Characterisation of loci that encode immunoprotective antigens of Eimeria maxima identified through genetic linkage analysis

Lead Research Organisation: The Pirbright Institute
Department Name: UNLISTED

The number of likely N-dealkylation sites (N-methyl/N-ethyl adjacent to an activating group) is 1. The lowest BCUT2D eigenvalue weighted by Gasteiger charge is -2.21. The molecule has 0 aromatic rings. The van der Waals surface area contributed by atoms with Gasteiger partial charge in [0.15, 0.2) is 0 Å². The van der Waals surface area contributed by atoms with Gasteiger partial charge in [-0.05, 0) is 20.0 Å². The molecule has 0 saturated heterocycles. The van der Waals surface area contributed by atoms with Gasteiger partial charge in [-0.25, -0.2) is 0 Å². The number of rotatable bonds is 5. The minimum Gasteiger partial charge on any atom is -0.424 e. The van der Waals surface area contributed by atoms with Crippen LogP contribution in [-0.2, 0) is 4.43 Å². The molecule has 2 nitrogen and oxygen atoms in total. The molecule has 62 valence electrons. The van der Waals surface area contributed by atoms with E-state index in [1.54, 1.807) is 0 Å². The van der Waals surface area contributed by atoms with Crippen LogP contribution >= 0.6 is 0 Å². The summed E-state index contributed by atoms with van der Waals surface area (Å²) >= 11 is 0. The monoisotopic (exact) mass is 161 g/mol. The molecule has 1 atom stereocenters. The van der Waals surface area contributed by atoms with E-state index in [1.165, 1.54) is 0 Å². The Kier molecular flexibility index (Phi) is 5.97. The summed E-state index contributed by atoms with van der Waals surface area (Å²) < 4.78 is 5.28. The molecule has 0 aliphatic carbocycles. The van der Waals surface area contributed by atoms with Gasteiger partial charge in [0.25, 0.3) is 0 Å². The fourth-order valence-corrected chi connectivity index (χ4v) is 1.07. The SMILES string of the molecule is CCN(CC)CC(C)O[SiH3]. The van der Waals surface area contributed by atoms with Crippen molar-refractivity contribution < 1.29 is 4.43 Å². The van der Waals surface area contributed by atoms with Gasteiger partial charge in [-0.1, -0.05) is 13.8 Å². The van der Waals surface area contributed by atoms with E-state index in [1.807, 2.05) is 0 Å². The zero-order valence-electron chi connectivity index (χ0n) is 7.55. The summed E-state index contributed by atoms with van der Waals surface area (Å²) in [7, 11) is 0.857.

The eimerian genome has been estimated to encode 6,000-8,000 gene products based upon comparison with the sequenced genomes of related apicomplexan parasites. To date, the absence of a rational approach to distinguish genuinely immunoprotective antigens from those that are immunogenic, but non-protective, has seriously hampered the identification of antigens suitable for inclusion in recombinant vaccines protective against Eimeria species. Our recent development of a classical genetic mapping strategy based upon uncloned populations (comparable with hitchhiker mapping) has allowed us to map regions of the Eimeria maxima genome eliminated from a hybrid parasite population under strain-specific immune selection. Three distinct clusters of physically linked AFLP markers specific to the E. maxima strain under immune selection have been identified. Each cluster covers a region of approximately 100-230 Kb in the approximately 60 Mb genome. We propose to sequence a panel of BAC clones covering these regions and predict the genes encoded using software developed and trained for annotation of the Eimeria tenella genome sequencing project. Those genes located in regions subject to immune selection (detected by the loss of parent- specific AFLP markers) that are polymorphic between antigenically distinct parents at the amino acid level will be surveyed for the ability to induce CD4+ T cell proliferation and interferon-gamma mRNA expression (mechanisms known to be stimulated by natural eimerian infection) and stimulate a protective immune response in the host. Up to ten candidate genes will be subjected to testing in vaccination trials.


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